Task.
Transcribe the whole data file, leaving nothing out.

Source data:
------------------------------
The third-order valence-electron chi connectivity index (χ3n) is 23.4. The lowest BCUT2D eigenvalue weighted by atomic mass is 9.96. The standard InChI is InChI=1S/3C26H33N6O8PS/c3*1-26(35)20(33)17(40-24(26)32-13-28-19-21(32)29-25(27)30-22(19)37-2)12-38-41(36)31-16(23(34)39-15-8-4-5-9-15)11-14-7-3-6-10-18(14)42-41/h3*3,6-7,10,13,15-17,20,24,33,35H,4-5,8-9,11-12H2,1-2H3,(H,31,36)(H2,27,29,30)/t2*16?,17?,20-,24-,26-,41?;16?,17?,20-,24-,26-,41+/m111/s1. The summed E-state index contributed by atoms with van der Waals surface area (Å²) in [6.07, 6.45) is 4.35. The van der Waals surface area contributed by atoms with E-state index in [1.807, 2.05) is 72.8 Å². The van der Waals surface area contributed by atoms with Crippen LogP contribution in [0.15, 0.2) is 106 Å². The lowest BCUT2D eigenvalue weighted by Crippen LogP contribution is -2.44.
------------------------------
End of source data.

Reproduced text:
The third-order valence-electron chi connectivity index (χ3n) is 23.4. The lowest BCUT2D eigenvalue weighted by atomic mass is 9.96. The standard InChI is InChI=1S/3C26H33N6O8PS/c3*1-26(35)20(33)17(40-24(26)32-13-28-19-21(32)29-25(27)30-22(19)37-2)12-38-41(36)31-16(23(34)39-15-8-4-5-9-15)11-14-7-3-6-10-18(14)42-41/h3*3,6-7,10,13,15-17,20,24,33,35H,4-5,8-9,11-12H2,1-2H3,(H,31,36)(H2,27,29,30)/t2*16?,17?,20-,24-,26-,41?;16?,17?,20-,24-,26-,41+/m111/s1. The summed E-state index contributed by atoms with van der Waals surface area (Å²) in [6.07, 6.45) is 4.35. The van der Waals surface area contributed by atoms with E-state index in [1.807, 2.05) is 72.8 Å². The van der Waals surface area contributed by atoms with Crippen LogP contribution in [0.15, 0.2) is 106 Å². The lowest BCUT2D eigenvalue weighted by Crippen LogP contribution is -2.44.